>the human, social or environmental level.
> The current discussion on cloning is like the one on genetic
>modifications. Is everything that is possible actually desired by and
>gainful for people?
> Today, no intelligent person can say that genetically modifed maize is an
>example of progress, neither for agriculture, nor for the economy. On the
>other hand, the greatest concerns surrounding genetically modified maize
>are as equally important for human health as for nature.
> Novartis's Bt maize is associated with multiple long-term risks because of
>the presence of the three introduced genes. Even the director of Novartis
>recognises that a “zero risk” simply doesn't exist. Is this an admission of
>powerlessness, or a way in which to cast aside his future responsibility in
>case there are problems? The problems arising today with certain
>agricultural practices (such as animal-based feeds, the effects on bee
>populations etc.) only serve to reinforce our caution when dealing with
>the sorcerer's apprentices.
> The biggest danger which genetically modified maize represents, as well as
>all the other GMOs, is the impossibility of evaluating the long-term
>consequences of their use, and to follow their effects on the environment,
>animals and humans.
> No separation of genetically modified and non-manipulated products is
>carried out. For example, non-manipulated and genetically modified soja are
>actually mixed together when they arrive in France. As a result, there is
>no way of tracing the genetically modified soja. There is no choice left,
>neither for the producer, of which I am one, nor for the consumer, amongst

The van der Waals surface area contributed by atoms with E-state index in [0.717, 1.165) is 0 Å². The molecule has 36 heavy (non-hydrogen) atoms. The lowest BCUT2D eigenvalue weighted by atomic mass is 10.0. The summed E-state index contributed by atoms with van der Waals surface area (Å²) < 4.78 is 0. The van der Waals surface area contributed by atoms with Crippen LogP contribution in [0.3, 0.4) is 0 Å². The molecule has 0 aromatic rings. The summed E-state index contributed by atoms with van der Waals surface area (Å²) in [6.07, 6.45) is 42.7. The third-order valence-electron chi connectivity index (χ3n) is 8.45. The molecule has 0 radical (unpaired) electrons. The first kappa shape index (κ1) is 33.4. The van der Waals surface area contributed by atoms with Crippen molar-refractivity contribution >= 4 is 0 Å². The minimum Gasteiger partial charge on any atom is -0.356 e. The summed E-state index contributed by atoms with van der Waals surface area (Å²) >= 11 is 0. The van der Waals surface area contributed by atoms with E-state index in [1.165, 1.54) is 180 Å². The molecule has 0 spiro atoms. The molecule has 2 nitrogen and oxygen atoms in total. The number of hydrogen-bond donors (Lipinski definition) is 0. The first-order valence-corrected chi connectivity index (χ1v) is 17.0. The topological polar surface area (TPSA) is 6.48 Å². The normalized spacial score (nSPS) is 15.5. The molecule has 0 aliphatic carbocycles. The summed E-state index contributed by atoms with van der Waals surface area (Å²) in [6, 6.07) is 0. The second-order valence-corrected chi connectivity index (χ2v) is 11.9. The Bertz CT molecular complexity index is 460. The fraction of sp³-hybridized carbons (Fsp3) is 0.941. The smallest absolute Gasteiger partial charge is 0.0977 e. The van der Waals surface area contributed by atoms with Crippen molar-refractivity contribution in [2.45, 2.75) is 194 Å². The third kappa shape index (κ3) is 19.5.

>whom we all number. What's going to happen about the French AOC label which
>verifies the origin of a product, and other labels which indicate quality?
> What guaranteee can we offer to those who claim to eat healthy products?
> This type of culture also poses a threat to the future of farmers. For
>some decades productionism has served to enslave farmers. From being a
>producer, the farmer has now become someone who is exploited, who can no
>longer decide on her or his way of managing the land, nor freely choose her
>or his techniques for this. However, a real revolution has been taking
>place for the last 15 years amongst members of the Confederation Paysanne,
>who have put this other type of agriculture back into action. Today, more
>and more farmers lay claim to a farmer's agriculture, which is more
>autonomous, economic, and which integrates problems associated with the
>environment, employment, and regional planning. We are faced with a real
>choice for society.
> - either we accept intensive production and the huge reduction in the
>number of farmers in the sole interests of the World Market, - or, we
>create a farmer's agriculture for the benefit of everyone. Genetically
>modified maize is also the symbol of a system of agriculture and a type of
>society which I refuse to accept. Genetically modified maize is purely the
>product of technology, where the means become the end. Political choices